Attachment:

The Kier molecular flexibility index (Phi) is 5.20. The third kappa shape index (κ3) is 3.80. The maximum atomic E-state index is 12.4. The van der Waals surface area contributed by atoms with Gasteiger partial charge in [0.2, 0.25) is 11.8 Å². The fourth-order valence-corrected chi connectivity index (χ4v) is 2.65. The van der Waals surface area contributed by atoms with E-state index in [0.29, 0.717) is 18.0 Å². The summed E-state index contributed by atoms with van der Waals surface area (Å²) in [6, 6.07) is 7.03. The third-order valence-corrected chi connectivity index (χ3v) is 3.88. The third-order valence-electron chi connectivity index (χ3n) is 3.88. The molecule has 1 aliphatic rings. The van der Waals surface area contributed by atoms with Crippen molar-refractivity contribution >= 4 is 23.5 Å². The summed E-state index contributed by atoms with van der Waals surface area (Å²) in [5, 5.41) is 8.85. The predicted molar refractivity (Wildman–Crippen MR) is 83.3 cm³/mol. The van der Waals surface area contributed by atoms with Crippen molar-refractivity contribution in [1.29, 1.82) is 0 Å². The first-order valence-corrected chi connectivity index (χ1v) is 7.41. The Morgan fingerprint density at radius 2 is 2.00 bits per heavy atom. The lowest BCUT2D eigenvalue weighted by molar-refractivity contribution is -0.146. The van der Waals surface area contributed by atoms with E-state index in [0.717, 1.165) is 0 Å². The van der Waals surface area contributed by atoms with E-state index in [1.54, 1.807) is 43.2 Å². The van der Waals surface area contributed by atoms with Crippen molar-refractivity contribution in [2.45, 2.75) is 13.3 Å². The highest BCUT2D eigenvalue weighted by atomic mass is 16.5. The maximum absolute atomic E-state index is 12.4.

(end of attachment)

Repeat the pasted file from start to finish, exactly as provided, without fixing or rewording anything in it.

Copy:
The Kier molecular flexibility index (Phi) is 5.20. The third kappa shape index (κ3) is 3.80. The maximum atomic E-state index is 12.4. The van der Waals surface area contributed by atoms with Gasteiger partial charge in [0.2, 0.25) is 11.8 Å². The fourth-order valence-corrected chi connectivity index (χ4v) is 2.65. The van der Waals surface area contributed by atoms with E-state index in [0.29, 0.717) is 18.0 Å². The summed E-state index contributed by atoms with van der Waals surface area (Å²) in [6, 6.07) is 7.03. The third-order valence-corrected chi connectivity index (χ3v) is 3.88. The third-order valence-electron chi connectivity index (χ3n) is 3.88. The molecule has 1 aliphatic rings. The van der Waals surface area contributed by atoms with Crippen molar-refractivity contribution >= 4 is 23.5 Å². The summed E-state index contributed by atoms with van der Waals surface area (Å²) in [5, 5.41) is 8.85. The predicted molar refractivity (Wildman–Crippen MR) is 83.3 cm³/mol. The van der Waals surface area contributed by atoms with Crippen molar-refractivity contribution in [1.29, 1.82) is 0 Å². The first-order valence-corrected chi connectivity index (χ1v) is 7.41. The Morgan fingerprint density at radius 2 is 2.00 bits per heavy atom. The lowest BCUT2D eigenvalue weighted by molar-refractivity contribution is -0.146. The van der Waals surface area contributed by atoms with E-state index in [0.717, 1.165) is 0 Å². The van der Waals surface area contributed by atoms with E-state index in [1.54, 1.807) is 43.2 Å². The van der Waals surface area contributed by atoms with Crippen molar-refractivity contribution in [2.45, 2.75) is 13.3 Å². The highest BCUT2D eigenvalue weighted by atomic mass is 16.5. The maximum absolute atomic E-state index is 12.4.